“It’s not that people are not concerned about health risks and it’s not that people are just saying ‘Let’s just open all schools right now,’” said report author Juliana Horowitz, an associate director of research at Pew. “I think these results, taken together, highlight the complexity of this issue and that people have a lot to consider.”

Meanwhile, the pandemic’s health risks to teachers and students has become less of a priority. In July, 60 percent of adults said officials should give “a lot” of consideration to teachers getting or spreading the coronavirus, and 61 percent said the same about students. By this month, those figures dropped to 48 percent and 45 percent, respectively. That could reflect more recent understanding that schools, particularly at the elementary level, have not turned out to be vectors for COVID-19 transmission.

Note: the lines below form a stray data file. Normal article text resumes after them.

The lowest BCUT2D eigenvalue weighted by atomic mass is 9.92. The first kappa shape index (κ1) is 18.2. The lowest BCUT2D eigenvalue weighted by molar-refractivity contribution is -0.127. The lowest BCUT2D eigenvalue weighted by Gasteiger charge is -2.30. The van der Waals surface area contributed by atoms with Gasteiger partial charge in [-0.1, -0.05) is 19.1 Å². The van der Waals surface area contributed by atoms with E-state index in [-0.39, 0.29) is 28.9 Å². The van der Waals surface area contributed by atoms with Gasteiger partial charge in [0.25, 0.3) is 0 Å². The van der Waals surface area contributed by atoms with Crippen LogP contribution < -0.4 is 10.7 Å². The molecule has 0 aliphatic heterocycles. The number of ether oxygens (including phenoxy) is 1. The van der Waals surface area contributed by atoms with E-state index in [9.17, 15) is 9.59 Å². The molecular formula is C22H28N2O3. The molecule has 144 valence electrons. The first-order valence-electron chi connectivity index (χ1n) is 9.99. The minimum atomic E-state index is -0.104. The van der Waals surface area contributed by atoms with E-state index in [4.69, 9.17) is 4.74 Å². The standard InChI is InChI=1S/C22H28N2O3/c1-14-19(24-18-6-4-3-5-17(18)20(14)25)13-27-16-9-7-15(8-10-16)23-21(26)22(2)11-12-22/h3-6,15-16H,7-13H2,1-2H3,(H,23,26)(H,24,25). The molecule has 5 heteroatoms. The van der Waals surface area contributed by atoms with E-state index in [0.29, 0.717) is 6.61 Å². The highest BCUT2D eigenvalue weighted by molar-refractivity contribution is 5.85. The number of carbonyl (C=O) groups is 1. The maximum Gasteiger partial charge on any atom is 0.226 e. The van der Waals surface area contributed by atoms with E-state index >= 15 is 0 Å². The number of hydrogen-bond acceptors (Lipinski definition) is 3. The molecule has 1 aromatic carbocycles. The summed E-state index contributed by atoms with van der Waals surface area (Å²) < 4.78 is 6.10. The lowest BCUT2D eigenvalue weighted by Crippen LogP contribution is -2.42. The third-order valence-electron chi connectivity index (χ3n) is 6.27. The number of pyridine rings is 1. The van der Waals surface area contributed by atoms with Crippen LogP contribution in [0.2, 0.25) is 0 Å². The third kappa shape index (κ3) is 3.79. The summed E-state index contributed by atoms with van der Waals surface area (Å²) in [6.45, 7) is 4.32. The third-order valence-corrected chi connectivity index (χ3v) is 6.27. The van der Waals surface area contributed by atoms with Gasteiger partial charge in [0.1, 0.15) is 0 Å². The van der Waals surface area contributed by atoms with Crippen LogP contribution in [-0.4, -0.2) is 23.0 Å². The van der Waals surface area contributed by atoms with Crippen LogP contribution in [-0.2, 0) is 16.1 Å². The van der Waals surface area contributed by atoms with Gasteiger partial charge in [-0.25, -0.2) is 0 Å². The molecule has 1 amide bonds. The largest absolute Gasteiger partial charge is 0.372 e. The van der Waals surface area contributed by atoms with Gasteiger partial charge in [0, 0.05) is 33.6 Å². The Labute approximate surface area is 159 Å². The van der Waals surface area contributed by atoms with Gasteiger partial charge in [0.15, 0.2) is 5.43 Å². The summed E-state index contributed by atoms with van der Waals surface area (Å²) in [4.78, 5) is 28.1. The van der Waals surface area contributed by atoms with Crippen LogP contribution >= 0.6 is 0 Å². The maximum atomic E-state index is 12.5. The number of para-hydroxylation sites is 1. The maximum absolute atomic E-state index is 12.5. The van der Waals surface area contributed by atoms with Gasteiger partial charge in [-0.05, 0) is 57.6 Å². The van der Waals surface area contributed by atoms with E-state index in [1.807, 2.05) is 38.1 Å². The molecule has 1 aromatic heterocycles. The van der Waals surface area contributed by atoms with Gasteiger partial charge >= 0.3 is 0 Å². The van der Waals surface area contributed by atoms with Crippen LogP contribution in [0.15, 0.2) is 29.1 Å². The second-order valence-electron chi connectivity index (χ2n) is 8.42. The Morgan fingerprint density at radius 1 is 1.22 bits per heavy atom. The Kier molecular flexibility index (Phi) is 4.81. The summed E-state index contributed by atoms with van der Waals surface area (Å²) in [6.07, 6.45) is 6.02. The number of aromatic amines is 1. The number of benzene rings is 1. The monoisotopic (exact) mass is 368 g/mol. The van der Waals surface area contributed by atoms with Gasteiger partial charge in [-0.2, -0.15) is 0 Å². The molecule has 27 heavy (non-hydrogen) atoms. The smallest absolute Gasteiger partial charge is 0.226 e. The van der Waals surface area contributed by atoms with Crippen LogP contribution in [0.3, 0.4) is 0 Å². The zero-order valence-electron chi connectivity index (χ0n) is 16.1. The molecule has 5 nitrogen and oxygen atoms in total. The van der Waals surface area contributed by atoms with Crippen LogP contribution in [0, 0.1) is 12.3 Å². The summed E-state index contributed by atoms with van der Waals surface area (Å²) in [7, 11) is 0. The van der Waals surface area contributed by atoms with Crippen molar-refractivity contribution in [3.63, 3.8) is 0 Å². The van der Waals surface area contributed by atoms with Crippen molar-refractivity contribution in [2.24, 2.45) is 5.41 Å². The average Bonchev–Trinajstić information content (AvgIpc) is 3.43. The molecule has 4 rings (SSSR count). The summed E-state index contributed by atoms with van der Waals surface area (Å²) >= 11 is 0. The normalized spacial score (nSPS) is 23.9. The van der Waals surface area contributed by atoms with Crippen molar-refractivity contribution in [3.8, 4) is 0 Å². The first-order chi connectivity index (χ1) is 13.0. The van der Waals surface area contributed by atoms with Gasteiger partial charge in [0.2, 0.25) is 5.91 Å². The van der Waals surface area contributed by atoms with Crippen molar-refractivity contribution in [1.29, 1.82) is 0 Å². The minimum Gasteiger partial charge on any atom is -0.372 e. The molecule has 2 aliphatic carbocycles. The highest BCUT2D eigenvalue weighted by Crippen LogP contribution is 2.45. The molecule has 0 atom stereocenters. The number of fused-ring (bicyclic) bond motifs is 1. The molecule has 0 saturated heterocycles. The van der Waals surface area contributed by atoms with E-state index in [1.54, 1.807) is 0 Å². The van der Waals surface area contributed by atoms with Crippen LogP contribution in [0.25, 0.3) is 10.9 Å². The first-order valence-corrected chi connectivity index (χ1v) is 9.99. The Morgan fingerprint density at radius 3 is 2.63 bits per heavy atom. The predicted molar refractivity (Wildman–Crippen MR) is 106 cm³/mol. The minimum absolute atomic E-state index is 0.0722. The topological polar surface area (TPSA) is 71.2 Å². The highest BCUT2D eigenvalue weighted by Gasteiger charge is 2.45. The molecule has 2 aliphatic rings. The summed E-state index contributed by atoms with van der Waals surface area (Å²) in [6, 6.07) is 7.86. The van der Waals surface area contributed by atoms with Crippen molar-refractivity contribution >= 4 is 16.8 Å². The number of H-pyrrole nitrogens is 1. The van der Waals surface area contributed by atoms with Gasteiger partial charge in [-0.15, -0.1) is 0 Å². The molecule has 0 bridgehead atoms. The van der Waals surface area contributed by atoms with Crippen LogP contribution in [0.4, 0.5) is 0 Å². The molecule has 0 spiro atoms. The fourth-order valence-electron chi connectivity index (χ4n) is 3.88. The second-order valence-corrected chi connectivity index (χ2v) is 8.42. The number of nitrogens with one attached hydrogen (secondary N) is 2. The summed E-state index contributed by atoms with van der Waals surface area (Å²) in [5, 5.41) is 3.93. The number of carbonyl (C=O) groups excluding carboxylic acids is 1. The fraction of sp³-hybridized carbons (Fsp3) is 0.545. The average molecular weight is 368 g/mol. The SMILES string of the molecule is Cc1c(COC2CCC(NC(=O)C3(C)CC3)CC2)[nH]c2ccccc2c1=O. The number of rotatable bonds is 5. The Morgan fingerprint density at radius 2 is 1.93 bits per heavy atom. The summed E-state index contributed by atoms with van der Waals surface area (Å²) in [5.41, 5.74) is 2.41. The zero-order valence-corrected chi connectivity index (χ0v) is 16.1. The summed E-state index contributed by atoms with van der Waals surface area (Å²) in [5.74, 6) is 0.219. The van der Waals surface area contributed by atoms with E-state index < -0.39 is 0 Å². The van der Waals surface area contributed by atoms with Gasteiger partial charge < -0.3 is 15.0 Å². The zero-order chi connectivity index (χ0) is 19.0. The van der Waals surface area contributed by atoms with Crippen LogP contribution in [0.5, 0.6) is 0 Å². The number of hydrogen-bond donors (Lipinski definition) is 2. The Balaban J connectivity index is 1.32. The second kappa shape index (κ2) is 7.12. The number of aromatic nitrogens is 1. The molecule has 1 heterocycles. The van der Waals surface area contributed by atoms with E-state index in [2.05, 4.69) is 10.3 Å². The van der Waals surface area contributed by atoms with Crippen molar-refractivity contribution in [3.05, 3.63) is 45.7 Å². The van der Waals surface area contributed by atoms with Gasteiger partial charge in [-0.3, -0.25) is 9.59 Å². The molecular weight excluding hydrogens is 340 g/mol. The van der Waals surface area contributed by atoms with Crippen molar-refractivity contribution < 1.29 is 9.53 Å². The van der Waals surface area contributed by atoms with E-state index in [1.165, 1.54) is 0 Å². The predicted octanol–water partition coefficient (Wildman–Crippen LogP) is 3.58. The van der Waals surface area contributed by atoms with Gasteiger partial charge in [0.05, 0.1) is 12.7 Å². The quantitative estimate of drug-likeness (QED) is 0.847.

In fact, adults put a larger emphasis on students’ emotional well-being than they did on the risks that students or teachers could become infected if schools reopen — a reality that mirrors growing evidence that prolonged education disruptions have led to a surge in depression and anxiety among young people. In total, 54 percent of adults said that students’ emotional well-being should be a top consideration in reopening decisions, and a similar share said the same about parents’ ability to work if their children are learning from home. Just one-third of adults said that school districts’ financial burden to follow public health guidelines should be a top factor in reopening decisions.